On July 13, 1952, Mr. and Mrs. Blue, the plaintiffs, and their nine-year-old son arrived at the club about noon or a little before. Mr. Blue proceeded to play golf and Mrs. Blue and her son alternately swam in the pool and sun bathed. Immediately before the accident to Mrs. Blue she was seated adjacent to the dance floor at a metal table which was equipped with a spear type umbrella. With her were two other ladies. The weather was and had been for a considerable time hot and dry. Just before Mrs. Blue was injured the other ladies had left the table. About this time it started to rain and a wind started to blow. In describing the velocity of this wind, the plaintiffs' witnesses did not seek to characterize the wind, but described the effect of the wind in telling of the wobbling of the tables, the blowing over of all of the spear type umbrellas, the carrying of one of the umbrellas a distance of 75 feet after the umbrella was raised ten or fifteen feet in the air, the bending of one of the shafts on the auger type umbrella, and the complete stripping of the canvas of two of the auger type umbrellas. Defendant's witnesses described the velocity of the wind in phrases such as "whirlwind" and one witness even designated it as "tornado." In any event, the umbrella at the table where Mrs. Blue was seated started to wobble back and forth and Mrs. Blue arose from the chair and started to reach up to close the umbrella at her table so as to reduce the effect of the wind upon it. Just as she was leaning over the table and in the act of reaching up to close the umbrella, a Mrs. Reiners, who had previously been seated at the same table, called to her boy who was in the swimming pool and Mrs. Blue then called to her boy who was also swimming. At this time a gust of wind hit the umbrella, lifting the table against Mrs. Blue, knocking her over backwards upon the ground with the table and chair on top of or alongside of her, and causing her very serious injuries which are the basis of this suit.

In addition to the members and employees of the club who testified on plaintiff's behalf, plaintiff also introduced a civil engineer who had drawn a plat of the club area involved and introduced testimony of a mechanical engineer whose calculations showed the effect of air velocity as applied to the types of umbrellas in use at the club.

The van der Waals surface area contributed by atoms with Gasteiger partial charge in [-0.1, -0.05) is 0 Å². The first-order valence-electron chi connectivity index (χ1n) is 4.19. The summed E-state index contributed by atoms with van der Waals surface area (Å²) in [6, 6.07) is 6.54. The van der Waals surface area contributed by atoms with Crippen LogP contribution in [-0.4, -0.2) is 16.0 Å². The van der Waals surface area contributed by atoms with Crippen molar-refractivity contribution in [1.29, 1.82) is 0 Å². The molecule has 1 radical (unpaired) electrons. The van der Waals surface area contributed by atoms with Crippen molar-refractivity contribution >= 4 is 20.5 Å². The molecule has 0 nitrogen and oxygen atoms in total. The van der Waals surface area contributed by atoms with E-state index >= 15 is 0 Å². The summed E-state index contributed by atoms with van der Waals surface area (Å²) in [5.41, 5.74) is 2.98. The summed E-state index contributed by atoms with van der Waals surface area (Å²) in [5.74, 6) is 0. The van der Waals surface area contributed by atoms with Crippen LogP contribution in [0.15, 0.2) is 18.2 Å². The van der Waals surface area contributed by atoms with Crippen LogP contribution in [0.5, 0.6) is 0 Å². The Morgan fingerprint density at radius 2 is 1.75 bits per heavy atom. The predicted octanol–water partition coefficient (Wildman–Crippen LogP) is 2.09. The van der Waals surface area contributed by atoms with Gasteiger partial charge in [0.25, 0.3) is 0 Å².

Plaintiffs' complaint charges negligence of the defendant in five different sub-paragraphs as follows:

"(a) it did fail and omit to provide a proper sun umbrella firmly anchored at the table where plaintiff was seated;

"(b) it did fail and omit to furnish and provide a proper anchoring of the sun umbrella at plaintiff's table when it knew or should have known in the exercise of ordinary care that wind gusts such as occurred at the time and place aforesaid might occur, and could be reasonably expected;

"(c) it did fail and omit to furnish and provide a safe and suitable anchor for the sun umbrella placed by it at the table occupied by plaintiff, when it knew it had purchased and had placed in service sun umbrellas with safe and suitable anchors designed to reasonably withstand the aforesaid wind gusts;

"(d) it did not furnish for plaintiff's use, as aforesaid, a reasonably safe place to sit in the open outdoor area heretofore described."

Defendant filed an answer denying the negligence charges of the complaint and setting up as a separate defense an allegation that the sole proximate cause of the injuries to the plaintiff was an "act of God," Mrs. Blue's own negligence, or a combination of both.

The defendant now contends that the lower court committed error in refusing to direct a verdict or to enter judgment notwithstanding the verdict because, it asserts, no negligence of the defendant is shown. In the alternative defendant asks for a new trial because of a refusal of defendant's offered instruction on the question of "act of God" and because of the introduction of improper and prejudicial evidence and because the verdict is contrary to the manifest weight of the evidence.

In connection with defendant's contention that the lower court should have entered judgment notwithstanding the verdict, it is, of course, a familiar rule that defendants would be entitled to that motion or to a motion for a directed verdict only if there is a total failure or lack of evidence to prove a necessary element of plaintiff's case, when all the evidence is considered, together with all reasonable inferences therefrom, in its aspect most favorable to plaintiff. Bonnier v. Chicago B. & Q.R.R. Co., 2 Ill.2d 606, 119 N.E.2d 254. Defendant insists that the evidence discloses that it was guilty of no negligence whatsoever, but that even if guilty of negligence that its negligence was in no ...